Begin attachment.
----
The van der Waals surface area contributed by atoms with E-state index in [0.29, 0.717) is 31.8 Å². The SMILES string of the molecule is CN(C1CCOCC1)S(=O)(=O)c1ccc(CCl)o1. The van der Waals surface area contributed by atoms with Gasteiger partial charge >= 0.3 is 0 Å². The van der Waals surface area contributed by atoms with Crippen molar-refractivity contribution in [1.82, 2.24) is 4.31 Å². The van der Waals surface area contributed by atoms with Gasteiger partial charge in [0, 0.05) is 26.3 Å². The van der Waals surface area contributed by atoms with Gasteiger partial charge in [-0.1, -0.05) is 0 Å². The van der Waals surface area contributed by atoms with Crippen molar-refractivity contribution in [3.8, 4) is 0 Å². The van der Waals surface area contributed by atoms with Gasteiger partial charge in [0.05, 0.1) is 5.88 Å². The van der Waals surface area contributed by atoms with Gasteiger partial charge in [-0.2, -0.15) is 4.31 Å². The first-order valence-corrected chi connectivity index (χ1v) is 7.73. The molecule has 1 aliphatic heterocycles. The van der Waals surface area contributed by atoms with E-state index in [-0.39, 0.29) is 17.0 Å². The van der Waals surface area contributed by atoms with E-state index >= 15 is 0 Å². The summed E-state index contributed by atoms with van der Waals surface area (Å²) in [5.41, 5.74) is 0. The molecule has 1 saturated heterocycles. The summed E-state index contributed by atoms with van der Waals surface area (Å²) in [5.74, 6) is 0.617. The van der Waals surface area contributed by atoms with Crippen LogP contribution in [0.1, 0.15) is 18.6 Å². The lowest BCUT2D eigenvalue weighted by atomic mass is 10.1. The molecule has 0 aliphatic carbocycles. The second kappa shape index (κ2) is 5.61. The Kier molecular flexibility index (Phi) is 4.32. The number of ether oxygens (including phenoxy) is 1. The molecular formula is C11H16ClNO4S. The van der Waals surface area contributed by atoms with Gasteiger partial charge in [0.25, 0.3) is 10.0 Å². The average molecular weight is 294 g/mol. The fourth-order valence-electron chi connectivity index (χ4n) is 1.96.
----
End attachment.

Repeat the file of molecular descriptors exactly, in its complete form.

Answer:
The van der Waals surface area contributed by atoms with E-state index in [0.29, 0.717) is 31.8 Å². The SMILES string of the molecule is CN(C1CCOCC1)S(=O)(=O)c1ccc(CCl)o1. The van der Waals surface area contributed by atoms with Gasteiger partial charge >= 0.3 is 0 Å². The van der Waals surface area contributed by atoms with Crippen molar-refractivity contribution in [1.82, 2.24) is 4.31 Å². The van der Waals surface area contributed by atoms with Gasteiger partial charge in [0, 0.05) is 26.3 Å². The van der Waals surface area contributed by atoms with Gasteiger partial charge in [-0.1, -0.05) is 0 Å². The van der Waals surface area contributed by atoms with Crippen molar-refractivity contribution in [3.8, 4) is 0 Å². The van der Waals surface area contributed by atoms with Gasteiger partial charge in [0.05, 0.1) is 5.88 Å². The van der Waals surface area contributed by atoms with Gasteiger partial charge in [-0.2, -0.15) is 4.31 Å². The first-order valence-corrected chi connectivity index (χ1v) is 7.73. The molecule has 1 aliphatic heterocycles. The van der Waals surface area contributed by atoms with E-state index in [-0.39, 0.29) is 17.0 Å². The van der Waals surface area contributed by atoms with E-state index >= 15 is 0 Å². The summed E-state index contributed by atoms with van der Waals surface area (Å²) in [5.41, 5.74) is 0. The molecule has 1 saturated heterocycles. The summed E-state index contributed by atoms with van der Waals surface area (Å²) in [5.74, 6) is 0.617. The van der Waals surface area contributed by atoms with Crippen LogP contribution in [0.1, 0.15) is 18.6 Å². The lowest BCUT2D eigenvalue weighted by atomic mass is 10.1. The molecule has 0 aliphatic carbocycles. The second kappa shape index (κ2) is 5.61. The Kier molecular flexibility index (Phi) is 4.32. The number of ether oxygens (including phenoxy) is 1. The molecular formula is C11H16ClNO4S. The van der Waals surface area contributed by atoms with Gasteiger partial charge in [0.25, 0.3) is 10.0 Å². The average molecular weight is 294 g/mol. The fourth-order valence-electron chi connectivity index (χ4n) is 1.96.